Average Hourly Earnings
Let’s face it and not fool ourselves. Nobody cares about the economy. What really matters to people is how much they earn. That income we can present either as an annual salary or average hourly earnings. In the US, they are calculated by the BLS as a measure of gross payrolls divided by total hours paid during a given period. As one can see in the chart below, the hourly earnings increased from about $20 in March 2006 to above $27 in November 2018.
Chart 1: US average hourly earnings (in $) from March 2006 to November 2018.
The “gross” character of hourly earnings reflects not only basic hourly wage rates, but also such factors as premium pay for overtime. So, they differ from wages – also because earnings are the actual return to the worker for a stated period on average in an industry, while the latter are the amount stipulated for a given unit of work or time in a specific job. In short, they are the average amount employees make per hour in the United States in a given month.
Average Hourly Earnings and Gold
Great. But what is the link between hourly earnings and gold? Let us explain it to you. Hourly earnings provide useful information about wage inflation. And it is assumed (we abstract here whether rightly, or not) that wage inflation may, after some time, translate into consumer prices inflation. And gold is perceived as, you guessed it, a hedge against inflation (again, not necessarily correctly). Hence, the surge in hourly earnings may trigger inflationary fears and spur some demand for gold.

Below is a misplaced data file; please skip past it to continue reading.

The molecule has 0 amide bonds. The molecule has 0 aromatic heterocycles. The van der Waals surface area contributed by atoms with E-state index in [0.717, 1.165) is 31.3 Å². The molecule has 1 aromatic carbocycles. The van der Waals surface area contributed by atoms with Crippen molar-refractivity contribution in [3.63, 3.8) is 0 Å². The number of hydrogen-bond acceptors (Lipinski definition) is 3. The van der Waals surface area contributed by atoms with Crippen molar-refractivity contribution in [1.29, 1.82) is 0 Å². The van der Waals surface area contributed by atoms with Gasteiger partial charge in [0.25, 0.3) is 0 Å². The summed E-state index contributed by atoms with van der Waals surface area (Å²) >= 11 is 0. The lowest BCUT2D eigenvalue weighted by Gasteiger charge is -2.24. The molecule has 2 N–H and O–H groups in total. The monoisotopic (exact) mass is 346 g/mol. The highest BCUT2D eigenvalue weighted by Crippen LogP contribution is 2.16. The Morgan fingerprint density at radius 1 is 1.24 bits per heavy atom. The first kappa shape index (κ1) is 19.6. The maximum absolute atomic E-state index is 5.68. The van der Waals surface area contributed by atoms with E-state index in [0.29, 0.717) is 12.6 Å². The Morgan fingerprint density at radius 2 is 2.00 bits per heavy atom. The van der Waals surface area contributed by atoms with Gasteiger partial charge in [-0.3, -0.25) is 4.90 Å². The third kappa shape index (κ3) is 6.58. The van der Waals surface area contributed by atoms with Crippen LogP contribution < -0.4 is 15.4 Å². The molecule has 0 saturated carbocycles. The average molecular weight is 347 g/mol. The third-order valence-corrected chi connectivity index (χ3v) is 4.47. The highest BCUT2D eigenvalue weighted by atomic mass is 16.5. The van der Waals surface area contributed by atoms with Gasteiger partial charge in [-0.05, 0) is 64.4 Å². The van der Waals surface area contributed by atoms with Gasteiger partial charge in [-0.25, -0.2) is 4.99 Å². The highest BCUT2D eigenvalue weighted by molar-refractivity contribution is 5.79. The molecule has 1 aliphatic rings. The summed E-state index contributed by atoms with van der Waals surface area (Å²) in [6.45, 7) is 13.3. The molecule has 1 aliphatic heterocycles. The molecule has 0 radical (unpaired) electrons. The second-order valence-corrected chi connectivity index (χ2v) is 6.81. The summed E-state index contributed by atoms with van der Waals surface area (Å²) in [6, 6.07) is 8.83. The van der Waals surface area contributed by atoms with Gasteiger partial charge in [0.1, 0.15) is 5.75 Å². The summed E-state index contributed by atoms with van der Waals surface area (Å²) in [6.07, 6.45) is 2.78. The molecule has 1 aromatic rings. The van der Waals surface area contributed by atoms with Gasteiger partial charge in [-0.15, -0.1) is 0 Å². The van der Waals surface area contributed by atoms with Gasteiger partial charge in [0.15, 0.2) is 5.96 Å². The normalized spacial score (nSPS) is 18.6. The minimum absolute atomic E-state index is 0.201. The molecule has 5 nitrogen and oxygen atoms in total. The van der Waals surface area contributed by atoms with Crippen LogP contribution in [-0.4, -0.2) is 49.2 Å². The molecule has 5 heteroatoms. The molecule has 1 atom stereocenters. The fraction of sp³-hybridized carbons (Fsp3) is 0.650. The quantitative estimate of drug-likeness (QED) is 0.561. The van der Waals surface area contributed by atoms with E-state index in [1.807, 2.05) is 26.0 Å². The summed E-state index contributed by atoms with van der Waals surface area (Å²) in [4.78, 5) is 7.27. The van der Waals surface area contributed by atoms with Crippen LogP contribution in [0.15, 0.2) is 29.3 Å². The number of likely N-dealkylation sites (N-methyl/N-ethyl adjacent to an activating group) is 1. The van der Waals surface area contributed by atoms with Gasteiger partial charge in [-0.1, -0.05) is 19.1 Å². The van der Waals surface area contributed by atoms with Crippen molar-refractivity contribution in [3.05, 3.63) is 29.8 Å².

Second, the average hourly earnings are an important part – together with nonfarm payrolls – of the Employment Situation Report closely monitored by the Fed. This is because the US central bank uses hourly earnings in deciding about the conduct of its monetary policy, in particular whether to raise or lower interest rates. Hence, gold investors can closely watch the hourly earnings to guess the Fed’s reaction and to position themselves accordingly. For example, if the US central bank may consider the jump in hourly earnings as an indicator of inflationary pressure, and, thus, tighten its stance. Gold may struggle, then, as the yellow metal does not like higher interest rates.
Please take a look at the chart below. It presents the gold prices and the annual percentage change in the average hourly earnings since early 2007. What can we say about the relationship between the average hourly earnings and gold prices?
Chart 2: Average hourly earnings of all private employees (red line, left axis, % change from year ago) and gold prices (yellow line, right axis, London P.M. Fix, in $) from March 2007 to November 2018.
Well, it seems that the impact of the Fed’s reaction is more important than inflationary expectations. What we mean is the fact that the price of gold soared when the wage dynamics plummeted during the Great Recession. And it entered the bear market, when the wage inflation started to accelerate. So, we can reject the popular belief that rising earnings are fundamentally bullish for the gold market.
Are they, thus, bearish? Well, the negative correlation at 0.75 would suggest so, but investors should remember that the Fed’s reaction changes over time, so the observed relationship may not be stable in the long-term (another problem is that our data series starts only in 2007).